This editorial appeared in The Sacramento Bee.
Now that the city is about to see the closing of seven Starbucks, Sacramentans are learning the real value of a coffee shop. It's not the frappuccino, latte or mocha. It's much more. A coffee shop is a gathering place, what sociologist Ray Oldenburg has called a "third place" after home and work.
That's especially apparent in Oak Park, a struggling neighborhood. The Starbucks at Broadway and 35th Street has been an essential part of redeveloping a beautiful 1915 building that had become a derelict hotel with drugs and prostitution – and now includes an art gallery, the Guild Theater, a bookstore, a barbershop and upstairs apartments in addition to the coffee shop.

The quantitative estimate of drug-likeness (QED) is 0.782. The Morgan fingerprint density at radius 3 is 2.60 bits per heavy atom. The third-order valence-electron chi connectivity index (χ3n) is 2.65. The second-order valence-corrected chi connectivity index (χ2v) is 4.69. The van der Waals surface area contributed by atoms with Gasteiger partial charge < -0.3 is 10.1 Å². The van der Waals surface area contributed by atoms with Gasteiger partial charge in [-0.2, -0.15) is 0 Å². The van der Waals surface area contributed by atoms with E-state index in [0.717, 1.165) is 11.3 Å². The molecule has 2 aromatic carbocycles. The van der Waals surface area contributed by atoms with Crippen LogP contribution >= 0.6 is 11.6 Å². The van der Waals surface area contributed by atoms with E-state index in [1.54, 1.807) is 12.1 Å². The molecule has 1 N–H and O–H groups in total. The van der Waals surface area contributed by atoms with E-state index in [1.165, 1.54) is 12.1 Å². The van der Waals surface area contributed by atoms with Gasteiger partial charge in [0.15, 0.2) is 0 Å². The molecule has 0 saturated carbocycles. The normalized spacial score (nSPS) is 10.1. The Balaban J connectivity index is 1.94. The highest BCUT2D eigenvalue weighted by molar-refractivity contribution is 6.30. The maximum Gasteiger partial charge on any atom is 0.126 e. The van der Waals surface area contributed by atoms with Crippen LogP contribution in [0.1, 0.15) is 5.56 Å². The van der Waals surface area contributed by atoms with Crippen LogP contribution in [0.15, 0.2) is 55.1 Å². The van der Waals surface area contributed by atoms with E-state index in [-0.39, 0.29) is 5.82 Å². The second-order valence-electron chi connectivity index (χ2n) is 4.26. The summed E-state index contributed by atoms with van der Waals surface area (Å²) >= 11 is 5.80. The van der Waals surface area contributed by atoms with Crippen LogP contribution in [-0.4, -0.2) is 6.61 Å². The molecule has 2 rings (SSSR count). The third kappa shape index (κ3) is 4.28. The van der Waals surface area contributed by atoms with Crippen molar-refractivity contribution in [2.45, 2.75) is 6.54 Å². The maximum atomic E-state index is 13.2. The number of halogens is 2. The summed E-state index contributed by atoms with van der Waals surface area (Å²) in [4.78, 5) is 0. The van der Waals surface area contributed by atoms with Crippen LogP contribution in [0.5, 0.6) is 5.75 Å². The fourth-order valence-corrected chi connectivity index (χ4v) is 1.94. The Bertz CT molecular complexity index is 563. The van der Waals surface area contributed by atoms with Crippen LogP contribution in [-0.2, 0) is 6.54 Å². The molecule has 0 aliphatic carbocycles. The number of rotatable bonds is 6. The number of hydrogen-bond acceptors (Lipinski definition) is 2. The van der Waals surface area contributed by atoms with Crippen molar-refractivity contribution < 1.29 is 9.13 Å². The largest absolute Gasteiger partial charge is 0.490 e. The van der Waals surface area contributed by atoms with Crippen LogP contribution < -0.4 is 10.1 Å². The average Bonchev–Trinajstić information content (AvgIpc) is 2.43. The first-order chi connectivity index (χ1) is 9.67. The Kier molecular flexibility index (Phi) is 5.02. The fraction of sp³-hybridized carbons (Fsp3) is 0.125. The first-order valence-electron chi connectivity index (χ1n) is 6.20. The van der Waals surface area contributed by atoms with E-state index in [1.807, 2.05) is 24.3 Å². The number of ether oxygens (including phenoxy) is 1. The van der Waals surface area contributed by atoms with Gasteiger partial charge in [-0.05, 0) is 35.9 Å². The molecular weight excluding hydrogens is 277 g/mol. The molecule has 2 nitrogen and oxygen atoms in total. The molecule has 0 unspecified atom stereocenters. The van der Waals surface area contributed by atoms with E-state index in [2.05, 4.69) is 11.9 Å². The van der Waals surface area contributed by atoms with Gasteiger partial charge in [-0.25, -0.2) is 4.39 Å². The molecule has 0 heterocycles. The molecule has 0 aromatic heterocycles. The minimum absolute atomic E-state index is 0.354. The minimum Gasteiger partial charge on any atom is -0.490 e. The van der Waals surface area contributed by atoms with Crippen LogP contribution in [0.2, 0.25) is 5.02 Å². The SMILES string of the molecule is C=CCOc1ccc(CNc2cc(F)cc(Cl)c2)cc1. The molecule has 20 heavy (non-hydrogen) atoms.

This block was part of now-Mayor Kevin Johnson's effort to jump-start an Oak Park renaissance.
The corner coffee shop was not an accidental piece, but a deliberate decision to have a shop that would play a unifying role in the neighborhood – a way for regulars from all walks of life to get together and share conversation – and for visitors and newcomers to be welcomed and get connected to the neighborhood.
To read the complete editorial, visit The Sacramento Bee.